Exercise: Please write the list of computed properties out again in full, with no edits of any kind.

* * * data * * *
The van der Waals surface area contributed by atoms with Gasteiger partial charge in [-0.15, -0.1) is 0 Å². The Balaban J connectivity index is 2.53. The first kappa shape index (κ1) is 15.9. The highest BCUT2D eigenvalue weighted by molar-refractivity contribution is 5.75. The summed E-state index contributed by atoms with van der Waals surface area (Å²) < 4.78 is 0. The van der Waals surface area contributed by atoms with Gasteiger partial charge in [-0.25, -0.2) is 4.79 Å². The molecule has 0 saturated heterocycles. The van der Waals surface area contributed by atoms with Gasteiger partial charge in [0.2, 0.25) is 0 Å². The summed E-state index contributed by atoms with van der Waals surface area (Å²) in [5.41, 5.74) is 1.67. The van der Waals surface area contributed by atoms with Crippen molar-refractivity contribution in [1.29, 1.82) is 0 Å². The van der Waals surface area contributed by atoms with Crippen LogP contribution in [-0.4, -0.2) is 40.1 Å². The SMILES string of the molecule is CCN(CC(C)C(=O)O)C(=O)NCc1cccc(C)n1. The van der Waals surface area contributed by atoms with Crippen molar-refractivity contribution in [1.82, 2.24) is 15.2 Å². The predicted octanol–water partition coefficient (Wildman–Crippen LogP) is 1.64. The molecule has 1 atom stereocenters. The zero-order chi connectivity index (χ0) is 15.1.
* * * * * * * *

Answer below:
The van der Waals surface area contributed by atoms with Gasteiger partial charge in [-0.15, -0.1) is 0 Å². The Balaban J connectivity index is 2.53. The first kappa shape index (κ1) is 15.9. The highest BCUT2D eigenvalue weighted by molar-refractivity contribution is 5.75. The summed E-state index contributed by atoms with van der Waals surface area (Å²) < 4.78 is 0. The van der Waals surface area contributed by atoms with Gasteiger partial charge in [-0.25, -0.2) is 4.79 Å². The molecule has 0 saturated heterocycles. The van der Waals surface area contributed by atoms with Gasteiger partial charge in [0.2, 0.25) is 0 Å². The summed E-state index contributed by atoms with van der Waals surface area (Å²) in [5.41, 5.74) is 1.67. The van der Waals surface area contributed by atoms with Crippen molar-refractivity contribution in [1.29, 1.82) is 0 Å². The van der Waals surface area contributed by atoms with Crippen LogP contribution in [-0.4, -0.2) is 40.1 Å². The SMILES string of the molecule is CCN(CC(C)C(=O)O)C(=O)NCc1cccc(C)n1. The van der Waals surface area contributed by atoms with Crippen molar-refractivity contribution in [1.82, 2.24) is 15.2 Å². The predicted octanol–water partition coefficient (Wildman–Crippen LogP) is 1.64. The molecule has 1 atom stereocenters. The zero-order chi connectivity index (χ0) is 15.1.